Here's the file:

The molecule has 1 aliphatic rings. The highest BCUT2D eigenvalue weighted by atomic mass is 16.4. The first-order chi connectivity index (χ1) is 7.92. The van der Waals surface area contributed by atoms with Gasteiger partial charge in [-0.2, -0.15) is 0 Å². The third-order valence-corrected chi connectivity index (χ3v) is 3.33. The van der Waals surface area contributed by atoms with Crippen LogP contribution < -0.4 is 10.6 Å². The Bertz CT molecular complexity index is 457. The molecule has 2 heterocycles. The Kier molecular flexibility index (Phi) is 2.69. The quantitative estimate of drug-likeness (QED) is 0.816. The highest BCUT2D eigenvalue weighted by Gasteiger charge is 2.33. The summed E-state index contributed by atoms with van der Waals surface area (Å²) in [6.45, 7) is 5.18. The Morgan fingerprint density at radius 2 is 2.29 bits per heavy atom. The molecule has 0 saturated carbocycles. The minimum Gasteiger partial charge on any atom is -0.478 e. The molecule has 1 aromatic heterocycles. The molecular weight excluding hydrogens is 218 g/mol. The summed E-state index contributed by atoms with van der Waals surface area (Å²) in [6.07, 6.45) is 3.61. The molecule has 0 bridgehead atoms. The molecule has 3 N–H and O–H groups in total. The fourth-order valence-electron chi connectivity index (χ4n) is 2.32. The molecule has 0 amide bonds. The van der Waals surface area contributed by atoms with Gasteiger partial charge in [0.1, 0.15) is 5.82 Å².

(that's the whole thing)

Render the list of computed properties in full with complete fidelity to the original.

The molecule has 1 aliphatic rings. The highest BCUT2D eigenvalue weighted by atomic mass is 16.4. The first-order chi connectivity index (χ1) is 7.92. The van der Waals surface area contributed by atoms with Gasteiger partial charge in [-0.2, -0.15) is 0 Å². The third-order valence-corrected chi connectivity index (χ3v) is 3.33. The van der Waals surface area contributed by atoms with Crippen LogP contribution < -0.4 is 10.6 Å². The Bertz CT molecular complexity index is 457. The molecule has 2 heterocycles. The Kier molecular flexibility index (Phi) is 2.69. The quantitative estimate of drug-likeness (QED) is 0.816. The highest BCUT2D eigenvalue weighted by Gasteiger charge is 2.33. The summed E-state index contributed by atoms with van der Waals surface area (Å²) in [6.45, 7) is 5.18. The Morgan fingerprint density at radius 2 is 2.29 bits per heavy atom. The molecule has 0 saturated carbocycles. The minimum Gasteiger partial charge on any atom is -0.478 e. The molecule has 1 aromatic heterocycles. The molecular weight excluding hydrogens is 218 g/mol. The summed E-state index contributed by atoms with van der Waals surface area (Å²) in [6.07, 6.45) is 3.61. The molecule has 0 bridgehead atoms. The molecule has 3 N–H and O–H groups in total. The fourth-order valence-electron chi connectivity index (χ4n) is 2.32. The molecule has 0 amide bonds. The van der Waals surface area contributed by atoms with Gasteiger partial charge in [0.1, 0.15) is 5.82 Å².